Monday, October 10, 2016


Mystery Strips: A Chicago Tribune Mystery

Writer Frank M. Young recently contacted me about a very intriguing mystery. He is engaged in writing a piece on cartoonist Dean Miller, most remembered (to me at least) as the second artist on the detective strip Vic Flint.

Young is in contact with Miller's family, and they told him that Dean Miller was further distinguished as the creator of a 1948 comic strip titled Mighty O'Malley Ex-Marine, which was syndicated by the Chicago Tribune. They produced as proof a photo of a Sunday strip, the only sample they have:

Young diligently searched for more information about this series, and came up with nothing. Which is why he came to me. Unfortunately I'd never heard of it either. But now we were both curious to try to solve the mystery.

The photo the family had originally offered to Young was rather blurry and was taken with the piece matted and framed (the one above is a sharper image out of the frame taken later). This led both Young and I to wonder if Dean Miller might have created a mock-up of the tearsheet for some reason, and that the strip was actually a red herring.  Although it looked genuine enough, how could a strip run in the Chicago Tribune have managed to so thoroughly escape the world's notice?

I asked Young to get the family to take a photo of the back of the sheet. Here's what we got (they took a pair of close-ups that don't quite stitch together):

What at first blush looks like a normal newspaper page is shown to be quite unusual under closer examination. You'll note that the text on this page looks almost like it was created on a typewriter as opposed to professionally typeset. Does that mean it's a fake? Actually, no, it is a proof that the page is genuinely from the Chicago Tribune. In 1948, the Trib was going through a protracted strike by their typesetters, and much of the paper was typeset in exactly this way. Score one for Mr. Miller's veracity as a ChiTrib almunus.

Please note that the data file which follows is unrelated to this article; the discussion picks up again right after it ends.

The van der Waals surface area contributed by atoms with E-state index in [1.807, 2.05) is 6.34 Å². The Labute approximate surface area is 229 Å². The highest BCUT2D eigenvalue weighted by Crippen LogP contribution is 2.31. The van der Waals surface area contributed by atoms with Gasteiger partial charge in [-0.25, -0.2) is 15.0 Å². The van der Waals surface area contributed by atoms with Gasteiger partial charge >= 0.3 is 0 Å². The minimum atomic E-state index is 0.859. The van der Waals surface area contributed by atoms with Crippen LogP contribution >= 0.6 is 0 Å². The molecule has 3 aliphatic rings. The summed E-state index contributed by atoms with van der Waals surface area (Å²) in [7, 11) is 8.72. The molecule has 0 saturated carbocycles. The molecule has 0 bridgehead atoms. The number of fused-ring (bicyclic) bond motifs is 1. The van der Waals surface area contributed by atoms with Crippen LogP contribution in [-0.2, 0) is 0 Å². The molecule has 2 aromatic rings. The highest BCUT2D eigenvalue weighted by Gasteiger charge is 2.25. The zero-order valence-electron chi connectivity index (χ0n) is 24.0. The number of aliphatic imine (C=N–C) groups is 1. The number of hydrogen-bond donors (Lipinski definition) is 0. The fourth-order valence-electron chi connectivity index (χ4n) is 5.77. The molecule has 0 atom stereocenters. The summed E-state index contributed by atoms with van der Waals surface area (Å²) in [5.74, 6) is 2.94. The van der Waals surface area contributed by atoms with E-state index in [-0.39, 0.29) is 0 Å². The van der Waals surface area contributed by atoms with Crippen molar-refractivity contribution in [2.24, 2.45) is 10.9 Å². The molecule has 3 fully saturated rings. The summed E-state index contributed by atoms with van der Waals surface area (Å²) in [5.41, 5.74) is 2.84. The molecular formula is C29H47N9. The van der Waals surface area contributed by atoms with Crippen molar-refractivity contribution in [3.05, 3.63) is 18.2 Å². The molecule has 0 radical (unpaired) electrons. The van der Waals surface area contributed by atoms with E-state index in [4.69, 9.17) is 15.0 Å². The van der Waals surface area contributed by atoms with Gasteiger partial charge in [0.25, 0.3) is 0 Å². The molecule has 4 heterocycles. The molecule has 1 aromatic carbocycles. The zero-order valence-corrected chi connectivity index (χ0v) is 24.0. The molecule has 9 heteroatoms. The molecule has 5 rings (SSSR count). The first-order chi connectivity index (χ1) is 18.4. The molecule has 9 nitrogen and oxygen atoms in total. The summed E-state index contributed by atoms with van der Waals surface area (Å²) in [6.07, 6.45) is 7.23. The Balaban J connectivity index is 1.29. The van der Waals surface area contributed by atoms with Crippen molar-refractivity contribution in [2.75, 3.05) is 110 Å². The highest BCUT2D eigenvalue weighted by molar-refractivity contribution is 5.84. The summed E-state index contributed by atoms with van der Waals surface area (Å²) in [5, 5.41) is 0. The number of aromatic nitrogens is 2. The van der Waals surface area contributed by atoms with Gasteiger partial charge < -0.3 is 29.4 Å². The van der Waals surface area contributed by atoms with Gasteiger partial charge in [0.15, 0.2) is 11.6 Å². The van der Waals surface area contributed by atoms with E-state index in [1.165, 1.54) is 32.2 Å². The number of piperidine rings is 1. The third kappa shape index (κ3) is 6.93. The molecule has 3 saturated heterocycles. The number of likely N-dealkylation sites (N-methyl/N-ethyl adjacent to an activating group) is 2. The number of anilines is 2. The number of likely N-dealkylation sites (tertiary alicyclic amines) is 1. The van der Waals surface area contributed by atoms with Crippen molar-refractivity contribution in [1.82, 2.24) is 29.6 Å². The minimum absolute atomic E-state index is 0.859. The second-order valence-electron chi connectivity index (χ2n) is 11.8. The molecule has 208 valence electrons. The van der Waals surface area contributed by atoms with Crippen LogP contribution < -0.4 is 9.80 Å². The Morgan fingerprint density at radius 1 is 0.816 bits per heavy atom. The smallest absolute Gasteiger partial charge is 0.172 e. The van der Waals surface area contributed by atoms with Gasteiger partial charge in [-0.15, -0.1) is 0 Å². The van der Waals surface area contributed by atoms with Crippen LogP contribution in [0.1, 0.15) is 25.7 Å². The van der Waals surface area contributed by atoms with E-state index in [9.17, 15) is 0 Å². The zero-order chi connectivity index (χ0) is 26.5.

Unfortunately, trying to date this page is troublesome. Since the Chicago Tribune archives on the web have a search engine that is blinder than Mr. Magoo, I was not surprised at my inability to find this page using any of a dozen different search terms. Most of the material here is syndicated 'evergreen' material, making coming up with a publication date troublesome. I checked other papers to see when they ran some of the stories:

Climbing Butch -- 3/9 - 3/21/48
Peg-Leg Coyote -- 3/15 - 4/5/48
Hip Replacement -- 3/11 - 3/26/48
Circus Model Builders -- 3/12 - ad infinitum (popular article!)

That narrows it down nicely, and the one local story, the traffic accident, was reported in a few papers, one on 3/11, the other on 3/13. Since that story came from the Trib, I narrowed down my viewing to the editions of 3/11/1948 and earlier. Immediately I hit paydirt of a sort -- the story and photos appeared in the March 10 edition ( Unfortunately, the rest of the page doesn't jive with the tearsheet supplied by Miller's family.

As a last ditch effort, I manually reviewed the editions for the rest of the week, especially Sunday which could well have repeated the story for readers who buy only the Sunday edition. No dice though. So how could the comic strip have been printed, yet not printed?

Frank Young offered up a final clue. He points out that the Sunday Tribune in 1948 was 10 cents in Chicago, and 15 cents elsewhere. This copy is plainly offered for 15 cents, with no mention of the in-town price. That means it was clipped from an out of town-only edition. Therefore it could be that Mighty O'Malley was printed only in the out of town edition, which is not the version that survives on microfilm. Although it is unusual for the two versions of a paper to be different in such a major way, it is by no means unknown. In fact, I've heard convincing evidence that the New York Daily News, the Trib's sister paper, had slightly different versions of the Sunday comics line-up at some points in its history.